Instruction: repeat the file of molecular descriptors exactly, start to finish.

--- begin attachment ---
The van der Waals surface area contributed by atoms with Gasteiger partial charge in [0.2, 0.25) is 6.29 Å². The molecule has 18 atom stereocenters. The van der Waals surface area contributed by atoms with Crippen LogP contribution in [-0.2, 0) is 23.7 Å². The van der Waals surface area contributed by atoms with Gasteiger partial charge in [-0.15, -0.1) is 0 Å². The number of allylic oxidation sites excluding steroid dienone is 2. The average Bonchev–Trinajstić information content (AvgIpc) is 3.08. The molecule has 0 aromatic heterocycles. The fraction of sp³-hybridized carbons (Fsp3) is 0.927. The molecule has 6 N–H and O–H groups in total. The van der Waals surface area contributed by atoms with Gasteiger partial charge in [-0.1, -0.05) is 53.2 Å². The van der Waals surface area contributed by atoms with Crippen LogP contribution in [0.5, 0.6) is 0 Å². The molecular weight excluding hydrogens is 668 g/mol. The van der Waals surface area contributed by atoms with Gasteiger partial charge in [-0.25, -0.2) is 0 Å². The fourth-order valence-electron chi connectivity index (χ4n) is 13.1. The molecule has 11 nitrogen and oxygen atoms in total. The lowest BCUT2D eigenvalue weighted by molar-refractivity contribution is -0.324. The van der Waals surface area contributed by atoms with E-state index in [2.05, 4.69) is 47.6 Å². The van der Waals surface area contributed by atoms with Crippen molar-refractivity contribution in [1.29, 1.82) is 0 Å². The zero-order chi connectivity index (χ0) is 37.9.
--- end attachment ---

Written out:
The van der Waals surface area contributed by atoms with Gasteiger partial charge in [0.2, 0.25) is 6.29 Å². The molecule has 18 atom stereocenters. The van der Waals surface area contributed by atoms with Crippen LogP contribution in [-0.2, 0) is 23.7 Å². The van der Waals surface area contributed by atoms with Gasteiger partial charge in [-0.15, -0.1) is 0 Å². The number of allylic oxidation sites excluding steroid dienone is 2. The average Bonchev–Trinajstić information content (AvgIpc) is 3.08. The molecule has 0 aromatic heterocycles. The fraction of sp³-hybridized carbons (Fsp3) is 0.927. The molecule has 6 N–H and O–H groups in total. The van der Waals surface area contributed by atoms with Gasteiger partial charge in [-0.1, -0.05) is 53.2 Å². The van der Waals surface area contributed by atoms with Crippen LogP contribution in [0.5, 0.6) is 0 Å². The molecular weight excluding hydrogens is 668 g/mol. The van der Waals surface area contributed by atoms with Gasteiger partial charge in [-0.25, -0.2) is 0 Å². The fourth-order valence-electron chi connectivity index (χ4n) is 13.1. The molecule has 11 nitrogen and oxygen atoms in total. The lowest BCUT2D eigenvalue weighted by molar-refractivity contribution is -0.324. The van der Waals surface area contributed by atoms with E-state index in [2.05, 4.69) is 47.6 Å². The van der Waals surface area contributed by atoms with Crippen molar-refractivity contribution in [1.29, 1.82) is 0 Å². The zero-order chi connectivity index (χ0) is 37.9.